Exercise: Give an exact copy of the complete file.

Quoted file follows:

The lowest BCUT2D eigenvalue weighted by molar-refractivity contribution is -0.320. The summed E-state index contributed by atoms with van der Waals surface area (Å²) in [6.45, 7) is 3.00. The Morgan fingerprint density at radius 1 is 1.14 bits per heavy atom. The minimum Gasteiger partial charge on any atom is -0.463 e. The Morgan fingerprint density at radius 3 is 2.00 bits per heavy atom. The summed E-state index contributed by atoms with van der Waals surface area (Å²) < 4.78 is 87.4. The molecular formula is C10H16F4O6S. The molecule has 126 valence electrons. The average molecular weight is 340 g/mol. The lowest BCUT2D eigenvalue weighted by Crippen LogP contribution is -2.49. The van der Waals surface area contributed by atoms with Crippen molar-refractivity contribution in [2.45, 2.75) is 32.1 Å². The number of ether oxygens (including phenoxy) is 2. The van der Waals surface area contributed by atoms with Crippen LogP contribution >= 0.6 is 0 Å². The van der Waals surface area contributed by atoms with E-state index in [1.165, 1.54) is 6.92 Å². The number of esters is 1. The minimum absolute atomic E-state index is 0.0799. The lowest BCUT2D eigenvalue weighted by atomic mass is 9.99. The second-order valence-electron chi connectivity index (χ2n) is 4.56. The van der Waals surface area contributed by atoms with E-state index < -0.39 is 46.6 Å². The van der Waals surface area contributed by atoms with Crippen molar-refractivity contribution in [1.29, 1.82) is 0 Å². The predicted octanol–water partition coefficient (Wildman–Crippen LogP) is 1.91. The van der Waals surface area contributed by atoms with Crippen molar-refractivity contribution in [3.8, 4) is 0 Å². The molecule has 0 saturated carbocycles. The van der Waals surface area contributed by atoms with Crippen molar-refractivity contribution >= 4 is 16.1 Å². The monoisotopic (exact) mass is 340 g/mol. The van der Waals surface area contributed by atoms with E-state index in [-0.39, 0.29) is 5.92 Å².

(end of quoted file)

The lowest BCUT2D eigenvalue weighted by molar-refractivity contribution is -0.320. The summed E-state index contributed by atoms with van der Waals surface area (Å²) in [6.45, 7) is 3.00. The Morgan fingerprint density at radius 1 is 1.14 bits per heavy atom. The minimum Gasteiger partial charge on any atom is -0.463 e. The Morgan fingerprint density at radius 3 is 2.00 bits per heavy atom. The summed E-state index contributed by atoms with van der Waals surface area (Å²) < 4.78 is 87.4. The molecular formula is C10H16F4O6S. The molecule has 126 valence electrons. The average molecular weight is 340 g/mol. The lowest BCUT2D eigenvalue weighted by Crippen LogP contribution is -2.49. The van der Waals surface area contributed by atoms with Crippen molar-refractivity contribution in [2.45, 2.75) is 32.1 Å². The number of ether oxygens (including phenoxy) is 2. The van der Waals surface area contributed by atoms with Crippen LogP contribution >= 0.6 is 0 Å². The van der Waals surface area contributed by atoms with E-state index in [1.165, 1.54) is 6.92 Å². The number of esters is 1. The minimum absolute atomic E-state index is 0.0799. The lowest BCUT2D eigenvalue weighted by atomic mass is 9.99. The second-order valence-electron chi connectivity index (χ2n) is 4.56. The van der Waals surface area contributed by atoms with E-state index < -0.39 is 46.6 Å². The van der Waals surface area contributed by atoms with Crippen molar-refractivity contribution in [1.29, 1.82) is 0 Å². The predicted octanol–water partition coefficient (Wildman–Crippen LogP) is 1.91. The van der Waals surface area contributed by atoms with Crippen molar-refractivity contribution in [3.8, 4) is 0 Å². The molecule has 0 saturated carbocycles. The van der Waals surface area contributed by atoms with Crippen molar-refractivity contribution >= 4 is 16.1 Å². The monoisotopic (exact) mass is 340 g/mol. The van der Waals surface area contributed by atoms with E-state index in [-0.39, 0.29) is 5.92 Å².